P405 5-ASA prescription trends over time in inflammatory bowel disease 1996 to 2015–A UK population-based study
V. Jairath1,2*, S. Hokkanen3, L. Guizzetti2, N. Boxall3, S. Campbell-Hill4, H. Patel4
1Western University, Department of Medicine, London, Ontario, Canada, 2Robarts Clinical Trials Inc., London, Ontario, Canada, 3IQVIA, London, UK, 4Takeda International–UK Branch, London, UK
5-Aminosalicylates (5-ASA) are commonly prescribed for inflammatory bowel disease (IBD). Whilst they are effective in mild–moderate ulcerative colitis (UC), evidence for their benefit in Crohn’s disease (CD) is controversial. Few data are available on the evolution of 5-ASA prescriptions over time, from a population level.
5-ASA prescription trends in prevalent IBD patients in The Health Improvement Network (THIN) UK primary care database were evaluated retrospectively across five 4-year periods (era 1–5) between 1996 and 2015. The proportion of patients prescribed 5-ASA at any time of their disease, and within 1 year of IBD diagnosis was stratified by IBD type, 5-ASA type and age group (015–<18, ≥18–<65, ≥5, years). Prolonged use was defined as continuous use for ≥ye months. Chi-squared test for trend was used to evaluate differences in prescription trends. Trends were qualitatively assessed relative to the publication of new evidence and guidelines.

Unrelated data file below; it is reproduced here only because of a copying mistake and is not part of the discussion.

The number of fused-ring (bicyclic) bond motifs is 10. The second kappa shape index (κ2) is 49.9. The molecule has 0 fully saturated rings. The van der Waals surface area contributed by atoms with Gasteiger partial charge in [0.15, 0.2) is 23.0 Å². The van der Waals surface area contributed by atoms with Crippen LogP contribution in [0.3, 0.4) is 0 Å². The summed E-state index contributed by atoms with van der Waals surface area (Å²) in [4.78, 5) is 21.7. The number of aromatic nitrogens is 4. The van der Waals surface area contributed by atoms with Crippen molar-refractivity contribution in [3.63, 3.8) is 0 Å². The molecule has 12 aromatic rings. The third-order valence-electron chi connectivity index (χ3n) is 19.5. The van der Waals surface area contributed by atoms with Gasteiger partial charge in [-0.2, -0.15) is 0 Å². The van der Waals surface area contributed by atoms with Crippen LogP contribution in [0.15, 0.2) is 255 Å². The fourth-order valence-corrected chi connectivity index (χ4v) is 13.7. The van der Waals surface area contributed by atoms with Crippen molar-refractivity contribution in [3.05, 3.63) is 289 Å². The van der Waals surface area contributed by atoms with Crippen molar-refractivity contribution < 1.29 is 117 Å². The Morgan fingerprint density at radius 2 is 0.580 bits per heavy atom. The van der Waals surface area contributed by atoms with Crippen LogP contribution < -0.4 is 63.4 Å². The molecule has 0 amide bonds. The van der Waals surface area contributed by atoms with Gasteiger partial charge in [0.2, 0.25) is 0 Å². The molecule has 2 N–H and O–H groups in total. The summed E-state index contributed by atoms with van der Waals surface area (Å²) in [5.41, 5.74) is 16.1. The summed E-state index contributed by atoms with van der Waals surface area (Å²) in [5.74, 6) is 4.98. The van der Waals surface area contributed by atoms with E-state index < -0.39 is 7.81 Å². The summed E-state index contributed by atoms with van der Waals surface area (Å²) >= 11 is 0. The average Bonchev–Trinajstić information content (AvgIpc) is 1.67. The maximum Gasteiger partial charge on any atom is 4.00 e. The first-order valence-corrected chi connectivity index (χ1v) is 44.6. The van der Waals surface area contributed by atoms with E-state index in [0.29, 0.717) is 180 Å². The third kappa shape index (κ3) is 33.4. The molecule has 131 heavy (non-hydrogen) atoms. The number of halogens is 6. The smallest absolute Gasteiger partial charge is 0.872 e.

Prevalence of 5-ASA prescriptions over time and total number of patients by each era are shown in Figure 1.
Demographic characteristics were similar over time: 48–51% of UC and 56–58% CD patients were female; the range of mean age of UC patients was 50–56 years and 46–50 years in CD. Current smoking status declined in UC (12–8%) and CD (32–20%) from era 1 to 5. For UC, 5-ASA prescriptions declined from 83% in era 1 to 71% in era 5 (
5-ASA remains a highly used treatment for UC and CD in the UK. Almost one-third of IBD patients had a prolonged use of 5-ASA. Despite lack of strong evidence for their benefit in CD, half of patients are still prescribed 5-ASA for CD, indicating a disparity between evidence base and clinical prescribing practice.